i have to admit that i haven't hunted deer with it since i got a 308 years ago. the difference is that the 308 is more purpose built for a specific job.
  13. nathan

    nathan Well-Known Member

    Id say , a 243 is hard to beat for a beginner rifle. Less flinching and very accurate round.

    ADKWOODSMAN Well-Known Member

    Having grown up in the 60's with an inherited Model Remington 721 in .270 Win. I was in hog heaven. I could kill chucks out to 200 yards with the 2 /1/2 to 4 1/2 power weaver scope that came with the gun. When deer season came along the rifle was ready for deer.

    With college out of the way I started reloading for that gun, 110 Sierra for chucks and 130 Nosler 130 for deer. Had all of fun of reloading and shooting whatever presented itself.

    I vote for a ,270 Win.
  15. BoilerUP

    BoilerUP Well-Known Member

    243 - ammunition is available almost everywhere at reasonable cost and excellent factory loadings are available for both varmints and deer. Additionally, as your first rifle the 243 with factory ammo should recoil a fair bit less than the 270.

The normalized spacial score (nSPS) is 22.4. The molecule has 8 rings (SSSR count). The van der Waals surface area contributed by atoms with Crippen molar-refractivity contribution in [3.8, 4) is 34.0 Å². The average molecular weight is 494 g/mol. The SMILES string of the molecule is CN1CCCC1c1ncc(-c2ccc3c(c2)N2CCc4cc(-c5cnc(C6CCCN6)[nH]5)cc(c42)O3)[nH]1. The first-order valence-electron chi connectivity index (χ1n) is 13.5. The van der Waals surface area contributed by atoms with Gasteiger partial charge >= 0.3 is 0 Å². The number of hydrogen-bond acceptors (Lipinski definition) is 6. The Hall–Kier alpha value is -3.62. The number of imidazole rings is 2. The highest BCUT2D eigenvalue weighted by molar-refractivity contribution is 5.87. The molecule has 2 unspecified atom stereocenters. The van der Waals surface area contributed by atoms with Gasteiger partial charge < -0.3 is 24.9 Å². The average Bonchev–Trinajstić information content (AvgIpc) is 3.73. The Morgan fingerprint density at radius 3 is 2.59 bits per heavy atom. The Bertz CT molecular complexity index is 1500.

16. ogie dogie

    ogie dogie Member

    My first rifle was a 270,but if I could do it over again,I would have started with a 243.Get experience first, before jumping to larger calibers. IMO the 243 is exactly what you need.I just love my 243.Guess what? It,s a Marlin XS7.
  17. wingman

    wingman Well-Known Member

    If I could only own one rifle it would be a 243....
  18. red rick

    red rick Well-Known Member

    My vote goes for the .270 WSM, as long as you are not hunting rabbits or squirrels.
    It will be the best deer caliber you can choose, IMO and as long as you are not eating the varmits, they will not know what hits them.
  19. BrocLuno

    BrocLuno Well-Known Member

    Hornady is loading some very interesting rounds for the .243. They have a hot varmint load (VMax 58 grain) and some "Lite" magnums in their premium lines (95 grain Superfomance SST) that will do quite nicely. Lapua has a "natural solid" that is heavy enough to whack big hogs with. .243 is available at every Wally World and it's often on sale. Maybe .223 is cheaper, but I don't think by much. Graf has Prvi Partizan on sale for $15 box for 100 grain. It's a great all a round gun unless you are going for bigger game (Elk or Moose). By the time you are ready for one of those hunts, you'll be onto CF Rifle number 2 :)
  20. nathan

    nathan Well-Known Member

    Yes, start with .243 then move on to .270 or .300 6. You got everything covered.

Share This Page